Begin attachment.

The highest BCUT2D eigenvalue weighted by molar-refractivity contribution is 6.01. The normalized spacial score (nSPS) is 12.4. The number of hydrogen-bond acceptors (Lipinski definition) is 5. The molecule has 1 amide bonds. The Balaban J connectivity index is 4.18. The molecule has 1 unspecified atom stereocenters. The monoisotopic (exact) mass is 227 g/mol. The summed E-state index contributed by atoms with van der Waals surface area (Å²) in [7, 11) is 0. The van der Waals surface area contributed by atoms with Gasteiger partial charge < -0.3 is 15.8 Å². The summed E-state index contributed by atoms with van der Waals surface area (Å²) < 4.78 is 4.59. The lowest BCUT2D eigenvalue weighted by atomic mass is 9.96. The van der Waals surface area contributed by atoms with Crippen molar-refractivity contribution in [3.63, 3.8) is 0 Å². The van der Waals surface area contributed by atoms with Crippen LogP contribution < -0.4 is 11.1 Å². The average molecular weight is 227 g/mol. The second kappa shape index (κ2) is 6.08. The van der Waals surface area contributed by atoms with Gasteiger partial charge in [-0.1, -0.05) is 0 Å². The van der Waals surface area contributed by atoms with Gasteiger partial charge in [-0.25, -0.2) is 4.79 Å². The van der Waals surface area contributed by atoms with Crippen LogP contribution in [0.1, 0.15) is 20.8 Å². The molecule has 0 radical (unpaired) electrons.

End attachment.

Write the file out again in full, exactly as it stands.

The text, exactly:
The highest BCUT2D eigenvalue weighted by molar-refractivity contribution is 6.01. The normalized spacial score (nSPS) is 12.4. The number of hydrogen-bond acceptors (Lipinski definition) is 5. The molecule has 1 amide bonds. The Balaban J connectivity index is 4.18. The molecule has 1 unspecified atom stereocenters. The monoisotopic (exact) mass is 227 g/mol. The summed E-state index contributed by atoms with van der Waals surface area (Å²) in [7, 11) is 0. The van der Waals surface area contributed by atoms with Gasteiger partial charge < -0.3 is 15.8 Å². The summed E-state index contributed by atoms with van der Waals surface area (Å²) < 4.78 is 4.59. The lowest BCUT2D eigenvalue weighted by atomic mass is 9.96. The van der Waals surface area contributed by atoms with Crippen molar-refractivity contribution in [3.63, 3.8) is 0 Å². The van der Waals surface area contributed by atoms with Crippen LogP contribution < -0.4 is 11.1 Å². The average molecular weight is 227 g/mol. The second kappa shape index (κ2) is 6.08. The van der Waals surface area contributed by atoms with Gasteiger partial charge in [-0.1, -0.05) is 0 Å². The van der Waals surface area contributed by atoms with Gasteiger partial charge in [-0.25, -0.2) is 4.79 Å². The van der Waals surface area contributed by atoms with Crippen LogP contribution in [0.1, 0.15) is 20.8 Å². The molecule has 0 radical (unpaired) electrons.